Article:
I recently published an article about how certain chemicals found in foods, skincare, personal care, and household cleaning products are classified as xenoestrogens.
Xenoestrogens are man-made chemical compounds which mimic the effect of estrogen in the human body. As I mentioned in my first article which you can read in its entirety HERE) on this topic, these estrogenic effects can interfere with our bodies’ normal hormonal activities and produce adverse health effects on women, men, and children. These symptoms and health risks are quite alarming, and I remember my initial thoughts being thoughts of anger and concern, and I remember asking myself “Well what the heck can I do about this?”
In this installment of the xenoestrogen series, I’m going to give you some tips on what the heck you can do about it—how you can reduce your exposure to xenoestrogens in your every day life. I’ll also share some of the chemical names of xenoestrogens to avoid on your product labels.
12 ways to minimize your personal exposure to xenoestrogens:
- Choose chlorine-free products and unbleached paper products including napkins, coffee filters, tea bags, sanitary products, diapers, baby wipes, toilet paper, and paper towels.
- Use filtered water to drink and bathe in to avoid chlorine absorption through the skin.
- Whenever possible, choose organic foods to avoid pesticides, herbicides, synthetic hormones, and fungicides.
- Reduce the use of plastics whenever possible.
- Use glass or ceramics whenever possible to serve and store food—this includes water bottles and microwaveables (if you still use a microwave)
- Use all-natural, biodegradable laundry and household cleaning products whenever possible (find recipes to make your own HERE).
- Use all-natural, paraben, glycol, and sulfate- free skincare and personal care products like toothpaste, shampoo, moisturizer, deodorant, etc.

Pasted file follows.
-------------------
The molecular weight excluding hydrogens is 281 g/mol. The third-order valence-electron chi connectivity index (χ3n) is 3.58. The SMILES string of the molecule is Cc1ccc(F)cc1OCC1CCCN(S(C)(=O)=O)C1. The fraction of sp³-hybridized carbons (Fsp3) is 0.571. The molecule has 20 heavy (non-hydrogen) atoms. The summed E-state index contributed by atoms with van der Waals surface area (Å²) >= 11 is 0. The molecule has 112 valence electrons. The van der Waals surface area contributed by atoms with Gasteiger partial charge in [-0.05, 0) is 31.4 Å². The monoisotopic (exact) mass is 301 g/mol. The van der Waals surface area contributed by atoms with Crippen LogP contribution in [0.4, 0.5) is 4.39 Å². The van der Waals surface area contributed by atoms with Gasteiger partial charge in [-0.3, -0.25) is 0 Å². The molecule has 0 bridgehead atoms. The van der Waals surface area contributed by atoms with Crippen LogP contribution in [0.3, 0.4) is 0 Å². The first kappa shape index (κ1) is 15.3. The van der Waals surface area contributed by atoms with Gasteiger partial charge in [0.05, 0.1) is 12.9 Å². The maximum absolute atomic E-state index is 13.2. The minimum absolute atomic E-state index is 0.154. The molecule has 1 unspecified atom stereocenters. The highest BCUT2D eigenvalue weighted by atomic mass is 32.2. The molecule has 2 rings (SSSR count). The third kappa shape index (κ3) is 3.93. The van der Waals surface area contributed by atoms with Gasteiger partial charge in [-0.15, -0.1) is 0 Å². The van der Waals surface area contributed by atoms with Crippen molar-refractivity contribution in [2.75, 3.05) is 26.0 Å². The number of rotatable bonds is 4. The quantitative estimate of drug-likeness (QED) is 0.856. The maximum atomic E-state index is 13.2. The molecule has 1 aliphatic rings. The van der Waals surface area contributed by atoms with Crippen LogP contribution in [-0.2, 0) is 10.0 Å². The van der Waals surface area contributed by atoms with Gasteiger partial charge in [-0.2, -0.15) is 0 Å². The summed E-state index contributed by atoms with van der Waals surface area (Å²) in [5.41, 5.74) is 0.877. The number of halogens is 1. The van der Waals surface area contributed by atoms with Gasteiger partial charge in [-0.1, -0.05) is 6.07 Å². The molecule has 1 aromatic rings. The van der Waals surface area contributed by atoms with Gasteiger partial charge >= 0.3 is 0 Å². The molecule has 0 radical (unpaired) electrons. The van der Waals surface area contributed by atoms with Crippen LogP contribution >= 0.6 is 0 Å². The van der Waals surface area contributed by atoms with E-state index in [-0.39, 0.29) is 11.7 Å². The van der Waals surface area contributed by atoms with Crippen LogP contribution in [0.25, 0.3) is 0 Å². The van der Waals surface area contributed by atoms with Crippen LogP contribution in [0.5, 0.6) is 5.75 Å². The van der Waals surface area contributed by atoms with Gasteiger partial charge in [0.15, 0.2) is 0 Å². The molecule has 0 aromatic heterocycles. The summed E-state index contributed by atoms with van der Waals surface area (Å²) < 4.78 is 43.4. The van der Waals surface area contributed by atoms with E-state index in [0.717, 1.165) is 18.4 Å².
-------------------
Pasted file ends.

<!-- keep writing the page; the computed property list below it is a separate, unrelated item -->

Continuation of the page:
- Minimize your exposure to nail polish and nail polish removers—if you do use them, choose a safer product line like Zoya or SpaRitual (read more about natural nail care HERE).
- Avoid synthetic fragrances. Use only products containing naturally based plant extracts and essential oils.
- Minimize use of X-rays whenever possible—their use is often excessive in many settings. Ask your healthcare or dental professional if they are truly necessary or seek a more holistically-minded professional.
- Be aware of noxious gases such as from copiers and printers, carpets, fiberboards, and at the gas pump—make sure indoor areas are well ventilated and don’t deliberately breathe in fumes from gas, glue, or permanent markers (I know we’ve all done it before…time to stop!)
- Maintain a strong immune system by exercising regularly, managing stress properly, and eating a diet high in fresh fruits and vegetables.
24 xenoestrogen-producing chemicals to avoid on labels:
- Atrazine (weedkiller)
- 4-Methylbenzylidene camphor (4-MBC) (sunscreen lotions)
- Butylated hydroxyanisole / BHA (food preservative)
- Bisphenol A (BPA-monomer for polycarbonate plastic and epoxy resin; antioxidant in plasticizers)
- Chlorine and chlorine by-products
- Dichlorodiphenyldichloroethylene (one of the breakdown products of DDT)
- Dieldrin (insecticide)
- DDT (insecticide)
- Endosulfan (insecticide)
- Erythrosine / FD&C Red No. 3
- Ethinylestradiol (combined oral contraceptive pill)
- Heptachlor (insecticide)
- Lindane / hexachlorocyclohexane (insecticide)
- Metalloestrogens (a class of inorganic xenoestrogens)
- Methoxychlor (insecticide)
- Nonylphenol and derivatives (industrial surfactants; emulsifiers for emulsion polymerization; laboratory detergents; pesticides)
- Pentachlorophenol (general biocide and wood preservative)
- Polychlorinated biphenyls / PCBs (in electrical oils, lubricants, adhesives, paints)
- Parabens (methylparaben, ethylparaben, propylparaben and butylparaben commonly used as preservatives in personal care products)
- Phenosulfothiazine (a red dye)
- Phthalates (plasticizers)
- DEHP (plasticizer for PVC)
- Propyl gallate
These lists aren’t meant to overwhelm you.
I know it can seem like a lot of information. I always recommend that people go at a pace that’s comfortable for them. When you run out of one product, replace it with a safer and healthier option. Other changes are small tweaks that happen in your kitchen or require you to ask some questions in your community. This is YOUR health and your family’s health—it’s always worth the extra effort!